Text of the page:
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The times are changing

8 April 2021

After a year of a very closed down border, the Government has announced the creation of a Trans-Tasman bubble.  This is a significant step forward and is in effect, a re-design of the Government-run quarantine regime. 

Previously, all incoming passengers were mixed together, whether they came from Covid free countries or states, or if they came from Covid ravaged countries.  Now, a degree of sophistication is being employed at our borders.  This is a very positive sign and hopefully marks a move to further innovations for the safe movement of people from Covid free areas.

As New Zealand comes out of the health and lockdown phases of this pandemic, border crossing and quarantine adaptations are not the only changes we need.  The  effects of vaccination are yet to be seen, but this will be a real game-changer, particularly for all people in the Pacific. 

The threat to the travel freedom that vaccination will bring is the fourth wave of Covid, which is now infecting the Northern Hemisphere.  To protect the bubble that we are establishing in our part of the world, a different approach needs to be taken to people coming from at risk countries.  The increasing number of Covid cases detected in quarantine is a clear indicator that a change in New Zealand’s regime for managing people from at risk, red traffic light, countries is urgently needed.

The opening of the border with Australia and hopefully, green traffic light countries in the Pacific, will give the New Zealand economy a much needed boost.  Increases in tourism, hospitality and the movement of workers will have benefits for all parts of New Zealand and Pacific economies.  

I think that the awakening of the economy will also encourage New Zealanders to become more innovative, and look to find new ways to improve what we are doing now.  For example, there is a resurgence in interest in regenerative farming: what it is, how it might contribute to protecting the environment and how it could contribute to selling our produce at a premium.  This is linked to the Government’s initiatives for climate adaptation, freshwater enhancement and the innovation needed to reach the Government’s goals.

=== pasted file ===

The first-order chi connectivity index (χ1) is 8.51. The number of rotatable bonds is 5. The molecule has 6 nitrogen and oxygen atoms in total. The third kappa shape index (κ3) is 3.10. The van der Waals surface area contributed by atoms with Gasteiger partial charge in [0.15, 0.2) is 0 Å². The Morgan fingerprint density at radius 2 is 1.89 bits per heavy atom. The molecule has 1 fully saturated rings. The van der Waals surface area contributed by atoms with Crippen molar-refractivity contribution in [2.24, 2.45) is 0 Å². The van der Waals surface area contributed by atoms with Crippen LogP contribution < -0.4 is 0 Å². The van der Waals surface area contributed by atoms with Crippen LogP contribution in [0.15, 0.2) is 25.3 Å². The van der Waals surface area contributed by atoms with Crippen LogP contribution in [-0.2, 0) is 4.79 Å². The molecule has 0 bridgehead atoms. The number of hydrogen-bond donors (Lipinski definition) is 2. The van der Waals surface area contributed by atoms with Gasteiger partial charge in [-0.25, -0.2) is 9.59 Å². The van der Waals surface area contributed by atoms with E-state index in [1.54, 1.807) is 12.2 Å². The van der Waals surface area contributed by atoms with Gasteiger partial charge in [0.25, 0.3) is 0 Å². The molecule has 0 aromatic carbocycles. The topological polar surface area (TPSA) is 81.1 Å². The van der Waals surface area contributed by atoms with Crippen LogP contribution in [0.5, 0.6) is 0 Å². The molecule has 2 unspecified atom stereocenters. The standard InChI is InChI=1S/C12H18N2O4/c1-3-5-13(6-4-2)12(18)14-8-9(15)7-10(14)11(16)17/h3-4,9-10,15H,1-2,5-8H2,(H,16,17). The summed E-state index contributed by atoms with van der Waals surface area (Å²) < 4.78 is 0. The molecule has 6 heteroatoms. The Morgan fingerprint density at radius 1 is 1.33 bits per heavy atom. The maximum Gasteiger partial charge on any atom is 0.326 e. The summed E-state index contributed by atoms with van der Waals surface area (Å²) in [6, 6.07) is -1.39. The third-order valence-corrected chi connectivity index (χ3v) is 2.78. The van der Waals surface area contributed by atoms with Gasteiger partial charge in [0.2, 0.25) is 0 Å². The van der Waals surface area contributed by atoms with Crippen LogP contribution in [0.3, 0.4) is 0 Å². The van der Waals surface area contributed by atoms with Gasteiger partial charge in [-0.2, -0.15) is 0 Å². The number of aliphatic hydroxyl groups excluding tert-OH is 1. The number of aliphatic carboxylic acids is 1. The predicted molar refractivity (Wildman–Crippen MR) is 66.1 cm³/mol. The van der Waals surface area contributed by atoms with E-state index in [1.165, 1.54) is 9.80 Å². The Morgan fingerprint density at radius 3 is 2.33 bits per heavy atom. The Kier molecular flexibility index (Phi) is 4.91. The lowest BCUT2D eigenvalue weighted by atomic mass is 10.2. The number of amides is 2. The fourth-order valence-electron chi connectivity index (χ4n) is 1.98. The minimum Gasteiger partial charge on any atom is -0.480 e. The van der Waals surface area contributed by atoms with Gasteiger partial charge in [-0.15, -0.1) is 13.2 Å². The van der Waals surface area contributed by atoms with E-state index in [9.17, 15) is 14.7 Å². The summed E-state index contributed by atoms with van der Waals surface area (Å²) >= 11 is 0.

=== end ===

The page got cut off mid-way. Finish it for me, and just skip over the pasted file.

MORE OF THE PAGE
We will need to do things differently if New Zealand is to effectively advance our environment and progress climate adaptation.  There are many models for delivering innovation, and changes to farming and growing practices.  The first step must be based on solid research and science that has been shown to deliver what is required.  There can be no place for myth and good ideas that are not evidenced based.  Here, the Government has a pivotal role to play in ensuring that applicable research is well funded. 

The second step to improving our environment and climate adaptations is to make research available to growers and farmers.  They need to be able to readily access research and adopt cost effective changes.  In addition, grower innovation needs to be supported and funded as that is where many of the good and game changing ideas will come from.

The temptation with all change is for governments and councils to regulate and prescribe what is to happen in minute detail.  Not only will that stifle grower innovation, it will act as a significant disincentive for meaningful and long-lasting change. 

Regenerative farming is a good example.  For this idea to become a real option, there needs to be solid research behind it such that growers will adopt it because it makes sense, creates better profit and/or is good for the environment.  The Government regulating it as a farming method, even if there is solid research and evidence backing it, will not see its ready adoption.  The simple reason is that all change involves risk, and risk involves failure, which costs money.

Governments do not, and cannot, take on that risk.  It’s the growers and farmers do.  Therefore, in my view, the Government’s role is to empower and enable growers and farmers, and give them the tools they need so that they can make decisions to change and accommodate the inherent risks in those changes.

We are at the start of a new economic era.  Its success or failure will depend on how the Government chooses to empower and enable growers and farmers.  All change and innovation starts with solid research.  That is where the Government’s attention and wallet needs to be focused.

Mike Chapman

Chief Executive